Microsoft is rolling out its GDPR tools worldwide in a bid to improve privacy rights. The company is updating its cloud service with cost-efficient ways for businesses to become GDPR compliant, even if they aren’t legally bound.

Assumedly, they’ll include those Microsoft announced last month, such as the ability to take actions on stored data, classification tools, regulatory compliance guides, and easier terms of use consent.

Microsoft will improve the resources via user feedback, but it also agrees to follow the rules itself. It has 1,600 engineers working on GDPR, and plans to extend the rights to its customers regardless of their location.

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“We believe privacy is a fundamental human right,” said Microsoft deputy general counsel Julie Brill. “As people live more of their lives online and depend more on technology to operate their businesses, engage with friends and family, pursue opportunities, and manage their health and finances, the protection of this right is becoming more important than ever.”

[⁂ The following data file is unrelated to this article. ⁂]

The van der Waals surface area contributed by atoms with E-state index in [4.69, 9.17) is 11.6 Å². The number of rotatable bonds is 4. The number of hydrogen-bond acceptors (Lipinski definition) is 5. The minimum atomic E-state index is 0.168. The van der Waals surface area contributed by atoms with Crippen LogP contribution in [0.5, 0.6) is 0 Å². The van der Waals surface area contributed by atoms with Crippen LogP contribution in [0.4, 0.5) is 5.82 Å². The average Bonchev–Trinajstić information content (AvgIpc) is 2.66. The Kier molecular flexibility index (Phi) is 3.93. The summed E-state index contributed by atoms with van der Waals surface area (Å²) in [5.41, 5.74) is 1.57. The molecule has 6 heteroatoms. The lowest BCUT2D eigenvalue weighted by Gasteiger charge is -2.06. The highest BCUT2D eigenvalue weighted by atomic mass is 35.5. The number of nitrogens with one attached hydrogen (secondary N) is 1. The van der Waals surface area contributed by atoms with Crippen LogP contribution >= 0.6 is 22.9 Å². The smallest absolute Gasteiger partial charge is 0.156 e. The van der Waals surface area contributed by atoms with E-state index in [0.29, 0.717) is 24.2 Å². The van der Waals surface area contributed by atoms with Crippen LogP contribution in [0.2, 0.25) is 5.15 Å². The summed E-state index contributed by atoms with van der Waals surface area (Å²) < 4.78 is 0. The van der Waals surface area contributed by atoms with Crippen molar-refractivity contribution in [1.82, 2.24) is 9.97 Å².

An Inconsistent History

While doing so, it provides examples of previous pushes for privacy legislation. Microsoft was one of the first to adopt the Privacy Shield framework, fought the US government on data seizures, and pushed for federal privacy legislation as early as 2005.

However, it’s also had its fair share of privacy scandals. It’s been fined for Windows 10 Data collection in Brazil and come under EU criticism for Skype’s privacy. More recently, it supported the Cloud Act, which could allow foreign countries to request user data from the US without a warrant.

As a result, it’s hard to take Microsoft’s good intentions to heart, but the result is positive either way. Users will know what data the company collects and have the ability to correct or delete that data.

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